In the 60s the Wemyss Private Railway would have run through this very patch, busy with steam trains. A vibrant display of colours awaited our arrival into East Wemyss – a fantastic tribute to times gone by, all cared for by local volunteers.

East Wemyss is home to many sandstone caves of different shapes and sizes. Unfortunately they were marked as dangerous and we therefore couldn’t go into them. Some of them were even being ‘held up’ by 80’s style red brick towers. However I understand that organised tours and an exhibition are available at the Wemyss Caves Education Centre.   What we could see of them was very impressive and I can only imagine what life must have been like for the people who used to call them home! The ruins of MacDuff Castle can also be found in East Wemyss, as well as a memorial to Scottish musician Jimmy Shand, who was born in the village in 1908.

Red sandstone cliffs at East Wemyss
14th century Macduff Castle, a category B listed building.

Leaving the caves behind to begin the return leg of the walk, we quickly found ourselves crossing farmland and making use of a disused railway line and slightly overgrown burn-side footpath to reach Coaltown of Wemyss. The ‘Red Ash Trail’ became the source of much hilarity. I’ll try to set the scene….  The second half of the walk had been particularly muddy until now and Bodhi the 2 year old golden retriever we had with us was covered from head to toe.  I should add that he belonged to a friend and we would have preferred to return him in a presentable fashion. Therefore reaching the final couple of miles as we were by this point, we were looking for a clean burn or a stream for him. We were on a gravel farm track and reaching a crossroads, we could see Coaltown of Wemyss (where we were heading) straight ahead at the end of the track. The easy option would have been to continue straight ahead on this lovely, dry gravel track. However the route I was following told us to turn right, so that we could walk along the Red Ash Trail. My friend left the decision up to me and annoying as I am I was keen to see what it was all about so we turned right. Needless to say it turned out to be the muddiest part of the whole walk and Bodhi typically chose the worst parts to run through. The Red Ash Trail was a huge anticlimax – it was just a footpath made of red stones. Walking along it, we couldn’t help but laugh at the ridiculousness of the situation. “Look Lesley, you are walking on red ash, how exciting!!!”  Sorreeeeee!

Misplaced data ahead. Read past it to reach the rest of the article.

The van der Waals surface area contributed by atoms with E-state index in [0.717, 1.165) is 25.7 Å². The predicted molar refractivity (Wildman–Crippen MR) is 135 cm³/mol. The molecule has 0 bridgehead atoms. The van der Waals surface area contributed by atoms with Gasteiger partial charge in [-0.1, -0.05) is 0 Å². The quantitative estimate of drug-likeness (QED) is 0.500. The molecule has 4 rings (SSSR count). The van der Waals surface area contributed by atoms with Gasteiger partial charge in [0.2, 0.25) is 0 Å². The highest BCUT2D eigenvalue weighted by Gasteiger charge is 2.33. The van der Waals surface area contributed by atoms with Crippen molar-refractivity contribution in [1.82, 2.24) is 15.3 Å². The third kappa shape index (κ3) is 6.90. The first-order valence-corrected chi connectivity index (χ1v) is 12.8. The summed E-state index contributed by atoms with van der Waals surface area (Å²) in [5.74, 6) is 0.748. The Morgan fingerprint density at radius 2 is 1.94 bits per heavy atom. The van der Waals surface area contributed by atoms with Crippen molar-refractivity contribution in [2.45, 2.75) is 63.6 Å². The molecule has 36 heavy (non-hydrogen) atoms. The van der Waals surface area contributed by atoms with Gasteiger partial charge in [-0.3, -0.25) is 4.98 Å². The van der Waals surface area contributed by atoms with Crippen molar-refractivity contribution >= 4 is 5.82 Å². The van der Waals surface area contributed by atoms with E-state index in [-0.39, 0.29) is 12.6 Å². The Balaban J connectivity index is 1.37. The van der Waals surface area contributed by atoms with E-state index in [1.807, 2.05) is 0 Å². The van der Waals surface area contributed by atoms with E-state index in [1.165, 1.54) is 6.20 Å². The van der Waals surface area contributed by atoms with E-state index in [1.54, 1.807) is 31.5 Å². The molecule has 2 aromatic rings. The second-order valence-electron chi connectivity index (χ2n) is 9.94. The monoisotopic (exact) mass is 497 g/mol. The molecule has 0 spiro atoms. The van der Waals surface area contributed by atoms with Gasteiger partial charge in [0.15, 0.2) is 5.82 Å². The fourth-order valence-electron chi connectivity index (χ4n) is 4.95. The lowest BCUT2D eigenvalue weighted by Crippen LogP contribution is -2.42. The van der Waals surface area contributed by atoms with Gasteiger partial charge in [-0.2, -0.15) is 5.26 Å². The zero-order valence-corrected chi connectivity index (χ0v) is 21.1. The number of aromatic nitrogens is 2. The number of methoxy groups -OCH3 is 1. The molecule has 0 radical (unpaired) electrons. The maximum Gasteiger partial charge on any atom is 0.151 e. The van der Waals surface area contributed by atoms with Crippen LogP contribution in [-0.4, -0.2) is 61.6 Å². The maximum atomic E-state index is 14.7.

Being a big kid along the disused railway path.
Just before we reached the crossroads to the infamous Red Ash Trail. The village of Coaltown of Wemyss ahead.

Coaltown of Wemyss is the closest village to Wemyss Castle. The castle isn’t open to the public however you can visit it’s gardens during the summer months. Our walk took us through a small section of the former coal mining village before turning off back towards the coast.

Former miners cottages in Coaltown of Wemyss

Check out my other walks in the Kingdom of Fife